Warrandyte Police senior constable Daniel Logan said the carcasses were so badly decomposed that police couldn’t determine how the kangaroos had been killed.

He said half of the kangaroos found were juveniles.

“This is a really nice area, this sort of activity is very disturbing and we’re very anxious to catch the people or the person doing this,” he said.

“We have to assume that it’s someone around this area, because you wouldn’t really travel long distances in a car with several dead kangaroos.”

Just one day after the five kangaroos were dumped in the industrial bin at the carwash, a council worker discovered the headless body of an adult female kangaroo on Brysons Rd, Wonga Park.

“The council worker who saw the kangaroo said it wasn’t an animal – animals tear and rip,” senior constable Logan said.

“A clean and sharp object had removed the kangaroo’s head.”

These recent incidents come after two kangaroos were shot in the head and neck with arrows in Templestowe in recent times.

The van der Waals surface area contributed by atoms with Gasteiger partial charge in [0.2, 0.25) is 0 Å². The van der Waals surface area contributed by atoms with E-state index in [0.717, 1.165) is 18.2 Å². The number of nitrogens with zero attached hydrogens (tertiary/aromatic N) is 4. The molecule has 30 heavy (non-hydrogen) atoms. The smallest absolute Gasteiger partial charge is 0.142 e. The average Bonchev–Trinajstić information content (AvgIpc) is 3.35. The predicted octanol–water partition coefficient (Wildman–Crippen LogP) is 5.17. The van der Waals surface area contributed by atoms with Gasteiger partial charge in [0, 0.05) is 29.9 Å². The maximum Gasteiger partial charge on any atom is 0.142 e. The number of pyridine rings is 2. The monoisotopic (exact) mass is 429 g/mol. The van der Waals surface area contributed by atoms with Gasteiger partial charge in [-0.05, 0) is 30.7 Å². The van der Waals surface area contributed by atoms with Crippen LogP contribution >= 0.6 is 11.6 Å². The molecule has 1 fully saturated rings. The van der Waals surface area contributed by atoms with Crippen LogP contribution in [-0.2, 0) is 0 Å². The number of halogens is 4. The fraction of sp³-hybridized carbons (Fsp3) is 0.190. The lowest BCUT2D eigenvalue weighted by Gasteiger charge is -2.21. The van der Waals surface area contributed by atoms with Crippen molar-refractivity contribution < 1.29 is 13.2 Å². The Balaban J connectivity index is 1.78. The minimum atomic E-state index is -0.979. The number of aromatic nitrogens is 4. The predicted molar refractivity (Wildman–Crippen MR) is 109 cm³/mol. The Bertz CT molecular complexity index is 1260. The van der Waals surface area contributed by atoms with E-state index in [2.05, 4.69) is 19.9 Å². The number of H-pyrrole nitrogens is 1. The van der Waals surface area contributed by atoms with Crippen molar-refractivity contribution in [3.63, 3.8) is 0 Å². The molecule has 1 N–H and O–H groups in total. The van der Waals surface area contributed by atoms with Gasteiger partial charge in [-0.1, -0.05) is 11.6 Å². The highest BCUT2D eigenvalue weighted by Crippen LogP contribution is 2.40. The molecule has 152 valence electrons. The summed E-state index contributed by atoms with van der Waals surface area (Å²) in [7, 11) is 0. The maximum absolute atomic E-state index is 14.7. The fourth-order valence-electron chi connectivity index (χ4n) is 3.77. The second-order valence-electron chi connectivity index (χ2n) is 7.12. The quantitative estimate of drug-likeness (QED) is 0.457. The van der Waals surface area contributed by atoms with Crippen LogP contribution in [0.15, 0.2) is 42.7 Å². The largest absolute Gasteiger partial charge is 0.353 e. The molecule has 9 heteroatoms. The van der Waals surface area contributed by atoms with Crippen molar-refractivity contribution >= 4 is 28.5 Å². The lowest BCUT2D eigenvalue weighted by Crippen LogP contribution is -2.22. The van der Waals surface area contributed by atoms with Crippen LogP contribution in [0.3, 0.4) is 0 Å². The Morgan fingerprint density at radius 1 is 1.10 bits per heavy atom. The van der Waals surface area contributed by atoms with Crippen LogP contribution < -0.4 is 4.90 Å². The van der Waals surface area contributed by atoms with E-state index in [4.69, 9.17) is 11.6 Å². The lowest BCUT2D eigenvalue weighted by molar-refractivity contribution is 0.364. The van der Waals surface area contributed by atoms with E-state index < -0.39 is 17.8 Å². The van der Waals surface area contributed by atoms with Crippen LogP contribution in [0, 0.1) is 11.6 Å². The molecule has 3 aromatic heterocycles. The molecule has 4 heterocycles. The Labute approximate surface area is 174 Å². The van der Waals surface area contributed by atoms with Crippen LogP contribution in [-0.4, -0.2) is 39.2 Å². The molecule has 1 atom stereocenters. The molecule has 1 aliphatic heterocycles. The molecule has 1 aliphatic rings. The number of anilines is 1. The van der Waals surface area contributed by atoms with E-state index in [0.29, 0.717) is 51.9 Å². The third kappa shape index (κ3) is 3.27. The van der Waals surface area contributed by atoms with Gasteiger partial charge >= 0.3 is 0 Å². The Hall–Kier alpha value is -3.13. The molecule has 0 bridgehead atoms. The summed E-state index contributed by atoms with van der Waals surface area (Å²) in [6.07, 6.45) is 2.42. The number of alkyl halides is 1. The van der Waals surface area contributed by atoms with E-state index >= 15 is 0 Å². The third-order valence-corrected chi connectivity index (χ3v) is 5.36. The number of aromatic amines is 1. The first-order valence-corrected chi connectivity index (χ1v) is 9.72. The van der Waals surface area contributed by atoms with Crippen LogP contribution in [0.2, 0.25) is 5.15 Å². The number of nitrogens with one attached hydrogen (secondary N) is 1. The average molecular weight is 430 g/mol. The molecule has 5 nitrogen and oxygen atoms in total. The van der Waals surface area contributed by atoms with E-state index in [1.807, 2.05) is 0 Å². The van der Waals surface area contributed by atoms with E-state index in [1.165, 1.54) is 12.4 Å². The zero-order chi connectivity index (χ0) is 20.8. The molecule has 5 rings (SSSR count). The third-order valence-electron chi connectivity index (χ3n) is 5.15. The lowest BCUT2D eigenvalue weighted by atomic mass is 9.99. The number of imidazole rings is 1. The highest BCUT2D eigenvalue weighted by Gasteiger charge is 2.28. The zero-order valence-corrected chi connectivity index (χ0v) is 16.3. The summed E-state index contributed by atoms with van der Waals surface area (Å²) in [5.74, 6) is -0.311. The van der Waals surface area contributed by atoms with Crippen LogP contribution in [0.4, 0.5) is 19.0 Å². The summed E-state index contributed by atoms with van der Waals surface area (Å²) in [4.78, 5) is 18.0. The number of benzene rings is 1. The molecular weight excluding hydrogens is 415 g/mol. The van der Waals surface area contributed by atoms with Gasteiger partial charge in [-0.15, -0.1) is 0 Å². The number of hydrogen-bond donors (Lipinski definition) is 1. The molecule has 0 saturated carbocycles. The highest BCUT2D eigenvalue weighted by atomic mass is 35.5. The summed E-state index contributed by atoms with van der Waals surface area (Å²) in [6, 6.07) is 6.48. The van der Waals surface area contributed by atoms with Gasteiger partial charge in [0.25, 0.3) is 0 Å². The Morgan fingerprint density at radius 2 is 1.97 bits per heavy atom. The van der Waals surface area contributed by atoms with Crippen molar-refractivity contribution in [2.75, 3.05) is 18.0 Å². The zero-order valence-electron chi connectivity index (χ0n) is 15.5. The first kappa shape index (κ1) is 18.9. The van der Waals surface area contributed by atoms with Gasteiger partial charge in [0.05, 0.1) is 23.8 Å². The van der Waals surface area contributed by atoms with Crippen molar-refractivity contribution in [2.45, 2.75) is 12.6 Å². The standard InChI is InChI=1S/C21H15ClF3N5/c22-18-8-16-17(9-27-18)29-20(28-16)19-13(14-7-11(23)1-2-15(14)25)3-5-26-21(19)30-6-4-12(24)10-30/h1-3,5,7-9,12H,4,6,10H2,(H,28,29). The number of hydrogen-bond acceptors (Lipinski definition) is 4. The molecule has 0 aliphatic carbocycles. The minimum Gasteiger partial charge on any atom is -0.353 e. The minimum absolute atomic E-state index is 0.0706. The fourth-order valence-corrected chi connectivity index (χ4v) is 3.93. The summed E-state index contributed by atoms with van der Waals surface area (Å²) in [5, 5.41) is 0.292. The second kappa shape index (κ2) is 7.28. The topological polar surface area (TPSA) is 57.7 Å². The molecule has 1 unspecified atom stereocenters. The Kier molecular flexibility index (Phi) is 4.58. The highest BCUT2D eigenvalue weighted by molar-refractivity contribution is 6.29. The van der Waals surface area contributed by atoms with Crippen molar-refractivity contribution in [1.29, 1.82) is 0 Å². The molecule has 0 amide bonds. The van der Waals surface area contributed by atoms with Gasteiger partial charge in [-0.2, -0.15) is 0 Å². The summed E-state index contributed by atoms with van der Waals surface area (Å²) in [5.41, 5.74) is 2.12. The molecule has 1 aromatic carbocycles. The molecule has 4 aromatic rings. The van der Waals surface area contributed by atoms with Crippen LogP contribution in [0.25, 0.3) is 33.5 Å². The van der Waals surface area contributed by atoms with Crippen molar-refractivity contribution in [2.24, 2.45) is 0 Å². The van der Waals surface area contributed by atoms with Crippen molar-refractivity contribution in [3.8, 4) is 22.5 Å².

Police are investigating whether the deaths are connected, with senior constable Logan saying it’s possible someone chopped off the kangaroo’s head to disguise the fact that it had been injured with an arrow.

Kangaroos are protected under the Wildlife Act 1975.

Anyone found guilty of killing or seriously disabling protected wildlife faces a possible jail sentence of up to two years.

News of the dumped bodies has spread on social media, with Diary readers labelling the incidents as “disgusting” and “horrible”.

Wildlife Victoria CEO Karen Masson was “sickened” to hear the reports about the kangaroos.

“We have an amazing team of volunteers who work extremely hard to assist sick and injured kangaroos reported to our Emergency Response Service every day, so it’s heartbreaking to hear that someone in the community would treat native wildlife in such an horrific manner,” Ms Masson said.

“We sincerely hope the culprits are found and held accountable.”

Police have urged residents to be aware of suspicious activity around Warrandyte and the state parks.

Anyone with information should contact Crime Stoppers on 1300 333 000.

The Warrandyte Diary will keep readers updated through our website.